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NCI building will be dedicated Sept. 12
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New College Institute Associate Director and Chief Academic Officer Leanna Blevins (far left) shows board members, employees and others the lobby of NCI’s new building under construction on the Baldwin Block uptown during a tour Wednesday. At right is the wall that will include historical photos of the block during its heyday as a major commerce center for the local black community. (Bulletin photo by Mickey Powell)

Thursday, June 19, 2014

By MICKEY POWELL - Bulletin Staff Writer

Mark your calendars.

The place: 191 Fayette St.

The date: Sept. 12.

The time: To be determined.

But New College Institute (NCI) officials think a good time will be had by all when the school’s long-awaited new building uptown is dedicated that day.

Various other NCI events are being planned for the weekend, including a gala for those who have donated more than $25,000 toward construction and tours for the public, according to Debbie Lewis, development officer for the New College Foundation, the institute’s private fundraising arm.

The three-story, roughly 52,000-square-foot building on the Baldwin Block, between Fayette, West Church, Market and Moss streets, is the first to be built specifically for NCI. Construction is expected to be finished soon.

Although the building has a main entrance facing a parking lot along West Church, it has another main entrance along Fayette. NCI Executive Director William Wampler said 191 Fayette is the official city-assigned address.

The building will host the institute’s administrative offices and programs being established in advanced manufacturing, health care technology and entrepreneurship.

The Martinsville-Henry County Economic Development Corp., the Piedmont Governor’s School and the uptown visitors center will move into the building, which also will have indoor and outdoor spaces for special events and public gatherings. Those include a large courtyard, two small amphitheaters and a larger rectangular stage.

NCI board members toured the $18.7-million building on Wednesday and seemed impressed.

Board member Jay Edelen said he thinks it will be the most modern building in the state after the Commonwealth Center for Advanced Manufacturing, a research center near Petersburg for high-tech companies.

NCI’s advanced manufacturing program is intended to train workers for jobs with such firms.

As construction has progressed in recent weeks, floor tiles, carpeting, light fixtures and other amenities have been installed. Some furnishings were expected to arrive that day, officials said.

The building will contain at least $2 million worth of the latest electronic educational technology, Wampler said.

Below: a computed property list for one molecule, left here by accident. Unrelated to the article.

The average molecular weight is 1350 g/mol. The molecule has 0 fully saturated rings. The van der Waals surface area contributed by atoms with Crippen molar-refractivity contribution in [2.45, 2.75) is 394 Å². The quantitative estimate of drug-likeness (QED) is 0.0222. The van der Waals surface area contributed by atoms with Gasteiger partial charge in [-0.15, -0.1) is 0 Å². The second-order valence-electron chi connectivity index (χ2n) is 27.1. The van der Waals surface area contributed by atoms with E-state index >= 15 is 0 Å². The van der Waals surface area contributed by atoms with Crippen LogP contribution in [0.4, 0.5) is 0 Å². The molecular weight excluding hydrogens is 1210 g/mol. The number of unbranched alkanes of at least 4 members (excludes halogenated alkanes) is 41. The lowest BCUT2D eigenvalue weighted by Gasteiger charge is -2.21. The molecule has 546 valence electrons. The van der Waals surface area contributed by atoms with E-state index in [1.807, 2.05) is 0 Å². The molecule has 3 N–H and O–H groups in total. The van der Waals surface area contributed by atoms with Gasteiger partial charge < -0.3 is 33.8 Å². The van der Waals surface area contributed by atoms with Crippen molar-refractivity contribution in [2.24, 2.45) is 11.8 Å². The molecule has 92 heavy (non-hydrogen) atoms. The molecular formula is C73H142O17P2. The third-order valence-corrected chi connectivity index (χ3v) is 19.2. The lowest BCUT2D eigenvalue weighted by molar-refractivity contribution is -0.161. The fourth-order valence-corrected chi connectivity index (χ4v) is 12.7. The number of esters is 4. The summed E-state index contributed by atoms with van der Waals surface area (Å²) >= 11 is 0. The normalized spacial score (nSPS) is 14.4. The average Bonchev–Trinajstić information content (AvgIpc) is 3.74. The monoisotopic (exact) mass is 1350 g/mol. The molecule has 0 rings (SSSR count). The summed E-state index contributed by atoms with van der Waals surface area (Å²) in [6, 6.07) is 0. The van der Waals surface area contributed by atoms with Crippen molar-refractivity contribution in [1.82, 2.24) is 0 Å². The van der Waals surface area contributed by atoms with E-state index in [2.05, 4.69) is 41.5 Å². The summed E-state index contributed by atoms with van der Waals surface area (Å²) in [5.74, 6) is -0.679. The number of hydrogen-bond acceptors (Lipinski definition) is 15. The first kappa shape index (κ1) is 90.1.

According to Wampler, when George Mason University President Angel Cabrera recently toured the building, he said, “I don’t have that (much technology) on my campus.” That university has four campuses.

NCI Associate Director and Chief Academic Officer Leanna Blevins said the building will not have traditional classrooms but rather “collaborate” spaces designed to help students help each other learn.

An inside wall near the lobby will use photos provided by the Fayette Area Historical Initiative to highlight the history of the Baldwin Block, which once was a major center of commerce for the black community. The photos will be rotated quarterly, Wampler said.

A permanent outdoor mural that also highlights the block’s history will be created eventually, he said.

When the history presentations are developed, they will be “something you all will be proud” to present to the community, Wampler told the board.

Of the building’s $18.7 million cost, the state and various organizations are covering about $16.7 million.

A $2 million “Building on Baldwin” fundraising campaign was launched to cover the rest.

Lewis said a total of $2,350,793 has been raised through the campaign from various sources.

Wampler praised Lewis’ fundraising abilities. Comparing the campaign to a baseball game, he said she hit the ball so hard that it soared through the air and “knocked the (stadium) lights out.”

He added that he wants to ensure donors that money they contributed for the building’s construction “will pay dividends for this community” over the long term because Martinsville-Henry County will have a modern educational facility training people for jobs of the future.

Leases for floor space in the building, which the New College Foundation will own, still are being prepared.

Like other tenants, NCI will lease space, although the building is being built for the institute. Wampler estimated NCI will pay about $383,000 per year, based on a lease of about $8.50 per square foot.

The latter amount is based on what the state is willing to pay, he indicated. He called it “a reasonable amount.”

Wampler said the state “presumably” will cover the lease.

But if the state reduces NCI’s funding and not enough state money is available to fully pay the lease, the institute will have to find the money elsewhere in its budget, he said.


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